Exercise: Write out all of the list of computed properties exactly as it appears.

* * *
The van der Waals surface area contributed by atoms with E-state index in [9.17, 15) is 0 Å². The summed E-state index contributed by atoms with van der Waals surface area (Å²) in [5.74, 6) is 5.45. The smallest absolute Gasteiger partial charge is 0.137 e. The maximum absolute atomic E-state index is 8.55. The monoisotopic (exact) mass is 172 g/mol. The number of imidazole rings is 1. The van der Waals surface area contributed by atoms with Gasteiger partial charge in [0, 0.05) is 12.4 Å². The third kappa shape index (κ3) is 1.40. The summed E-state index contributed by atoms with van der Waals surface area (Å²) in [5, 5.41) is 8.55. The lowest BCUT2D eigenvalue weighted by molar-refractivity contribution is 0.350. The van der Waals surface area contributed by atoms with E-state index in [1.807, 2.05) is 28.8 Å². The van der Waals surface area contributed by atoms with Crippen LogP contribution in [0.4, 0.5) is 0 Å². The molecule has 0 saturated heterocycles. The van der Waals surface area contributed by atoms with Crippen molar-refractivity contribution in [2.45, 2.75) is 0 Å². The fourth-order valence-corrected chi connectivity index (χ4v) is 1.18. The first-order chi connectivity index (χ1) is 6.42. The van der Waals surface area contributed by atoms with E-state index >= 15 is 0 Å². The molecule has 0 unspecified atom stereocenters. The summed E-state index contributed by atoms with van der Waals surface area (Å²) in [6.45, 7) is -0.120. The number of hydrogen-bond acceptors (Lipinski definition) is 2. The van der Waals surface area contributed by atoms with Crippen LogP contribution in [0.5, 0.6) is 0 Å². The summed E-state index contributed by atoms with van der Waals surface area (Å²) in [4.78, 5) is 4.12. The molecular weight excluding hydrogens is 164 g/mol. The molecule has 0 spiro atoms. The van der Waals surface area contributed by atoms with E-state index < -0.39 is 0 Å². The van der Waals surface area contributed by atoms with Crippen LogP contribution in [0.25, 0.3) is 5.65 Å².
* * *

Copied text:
The van der Waals surface area contributed by atoms with E-state index in [9.17, 15) is 0 Å². The summed E-state index contributed by atoms with van der Waals surface area (Å²) in [5.74, 6) is 5.45. The smallest absolute Gasteiger partial charge is 0.137 e. The maximum absolute atomic E-state index is 8.55. The monoisotopic (exact) mass is 172 g/mol. The number of imidazole rings is 1. The van der Waals surface area contributed by atoms with Gasteiger partial charge in [0, 0.05) is 12.4 Å². The third kappa shape index (κ3) is 1.40. The summed E-state index contributed by atoms with van der Waals surface area (Å²) in [5, 5.41) is 8.55. The lowest BCUT2D eigenvalue weighted by molar-refractivity contribution is 0.350. The van der Waals surface area contributed by atoms with E-state index in [1.807, 2.05) is 28.8 Å². The van der Waals surface area contributed by atoms with Crippen LogP contribution in [0.4, 0.5) is 0 Å². The molecule has 0 saturated heterocycles. The van der Waals surface area contributed by atoms with Crippen molar-refractivity contribution in [2.45, 2.75) is 0 Å². The fourth-order valence-corrected chi connectivity index (χ4v) is 1.18. The first-order chi connectivity index (χ1) is 6.42. The van der Waals surface area contributed by atoms with E-state index >= 15 is 0 Å². The molecule has 0 unspecified atom stereocenters. The summed E-state index contributed by atoms with van der Waals surface area (Å²) in [6.45, 7) is -0.120. The number of hydrogen-bond acceptors (Lipinski definition) is 2. The van der Waals surface area contributed by atoms with Crippen LogP contribution in [0.5, 0.6) is 0 Å². The summed E-state index contributed by atoms with van der Waals surface area (Å²) in [4.78, 5) is 4.12. The molecular weight excluding hydrogens is 164 g/mol. The molecule has 0 spiro atoms. The van der Waals surface area contributed by atoms with E-state index < -0.39 is 0 Å². The van der Waals surface area contributed by atoms with Crippen LogP contribution in [0.25, 0.3) is 5.65 Å².